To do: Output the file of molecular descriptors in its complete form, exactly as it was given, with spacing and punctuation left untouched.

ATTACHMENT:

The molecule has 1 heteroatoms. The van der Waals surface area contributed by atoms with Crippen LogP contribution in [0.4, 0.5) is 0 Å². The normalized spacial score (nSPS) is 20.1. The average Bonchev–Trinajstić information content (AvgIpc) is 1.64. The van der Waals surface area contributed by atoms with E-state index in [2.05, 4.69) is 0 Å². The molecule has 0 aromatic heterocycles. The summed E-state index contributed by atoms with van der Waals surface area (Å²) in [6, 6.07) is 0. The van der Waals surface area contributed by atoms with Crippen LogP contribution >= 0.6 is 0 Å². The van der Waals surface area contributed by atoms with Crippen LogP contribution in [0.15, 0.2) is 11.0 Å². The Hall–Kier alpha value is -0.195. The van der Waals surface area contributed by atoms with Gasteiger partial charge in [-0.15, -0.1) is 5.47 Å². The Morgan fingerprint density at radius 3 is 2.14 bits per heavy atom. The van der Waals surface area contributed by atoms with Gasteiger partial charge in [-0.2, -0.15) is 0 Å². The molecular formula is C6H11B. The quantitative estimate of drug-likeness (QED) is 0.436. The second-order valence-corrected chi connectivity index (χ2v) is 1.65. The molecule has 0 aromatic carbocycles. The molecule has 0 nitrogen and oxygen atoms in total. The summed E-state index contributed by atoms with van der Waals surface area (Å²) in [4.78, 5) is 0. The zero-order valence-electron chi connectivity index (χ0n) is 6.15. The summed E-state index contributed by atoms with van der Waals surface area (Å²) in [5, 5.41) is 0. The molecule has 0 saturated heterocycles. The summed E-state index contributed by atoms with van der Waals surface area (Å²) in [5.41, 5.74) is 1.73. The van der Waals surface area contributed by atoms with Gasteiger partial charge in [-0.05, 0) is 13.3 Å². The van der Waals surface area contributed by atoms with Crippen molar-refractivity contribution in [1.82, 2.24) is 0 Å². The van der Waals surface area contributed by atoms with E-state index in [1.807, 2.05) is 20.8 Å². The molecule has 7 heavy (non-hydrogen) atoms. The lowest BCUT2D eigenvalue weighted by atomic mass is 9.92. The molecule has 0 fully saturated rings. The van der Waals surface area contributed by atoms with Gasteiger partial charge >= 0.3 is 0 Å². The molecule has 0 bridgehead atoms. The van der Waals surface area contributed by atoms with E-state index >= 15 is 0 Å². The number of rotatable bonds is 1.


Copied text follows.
The molecule has 1 heteroatoms. The van der Waals surface area contributed by atoms with Crippen LogP contribution in [0.4, 0.5) is 0 Å². The normalized spacial score (nSPS) is 20.1. The average Bonchev–Trinajstić information content (AvgIpc) is 1.64. The van der Waals surface area contributed by atoms with E-state index in [2.05, 4.69) is 0 Å². The molecule has 0 aromatic heterocycles. The summed E-state index contributed by atoms with van der Waals surface area (Å²) in [6, 6.07) is 0. The van der Waals surface area contributed by atoms with Crippen LogP contribution >= 0.6 is 0 Å². The van der Waals surface area contributed by atoms with Crippen LogP contribution in [0.15, 0.2) is 11.0 Å². The Hall–Kier alpha value is -0.195. The van der Waals surface area contributed by atoms with Gasteiger partial charge in [-0.15, -0.1) is 5.47 Å². The Morgan fingerprint density at radius 3 is 2.14 bits per heavy atom. The van der Waals surface area contributed by atoms with Gasteiger partial charge in [-0.2, -0.15) is 0 Å². The molecular formula is C6H11B. The quantitative estimate of drug-likeness (QED) is 0.436. The second-order valence-corrected chi connectivity index (χ2v) is 1.65. The molecule has 0 aromatic carbocycles. The molecule has 0 nitrogen and oxygen atoms in total. The summed E-state index contributed by atoms with van der Waals surface area (Å²) in [4.78, 5) is 0. The zero-order valence-electron chi connectivity index (χ0n) is 6.15. The summed E-state index contributed by atoms with van der Waals surface area (Å²) in [5, 5.41) is 0. The molecule has 0 saturated heterocycles. The summed E-state index contributed by atoms with van der Waals surface area (Å²) in [5.41, 5.74) is 1.73. The van der Waals surface area contributed by atoms with Gasteiger partial charge in [-0.05, 0) is 13.3 Å². The van der Waals surface area contributed by atoms with Crippen molar-refractivity contribution in [1.82, 2.24) is 0 Å². The van der Waals surface area contributed by atoms with E-state index in [1.807, 2.05) is 20.8 Å². The molecule has 7 heavy (non-hydrogen) atoms. The lowest BCUT2D eigenvalue weighted by atomic mass is 9.92. The molecule has 0 fully saturated rings. The van der Waals surface area contributed by atoms with Gasteiger partial charge >= 0.3 is 0 Å². The molecule has 0 bridgehead atoms. The van der Waals surface area contributed by atoms with E-state index >= 15 is 0 Å². The number of rotatable bonds is 1.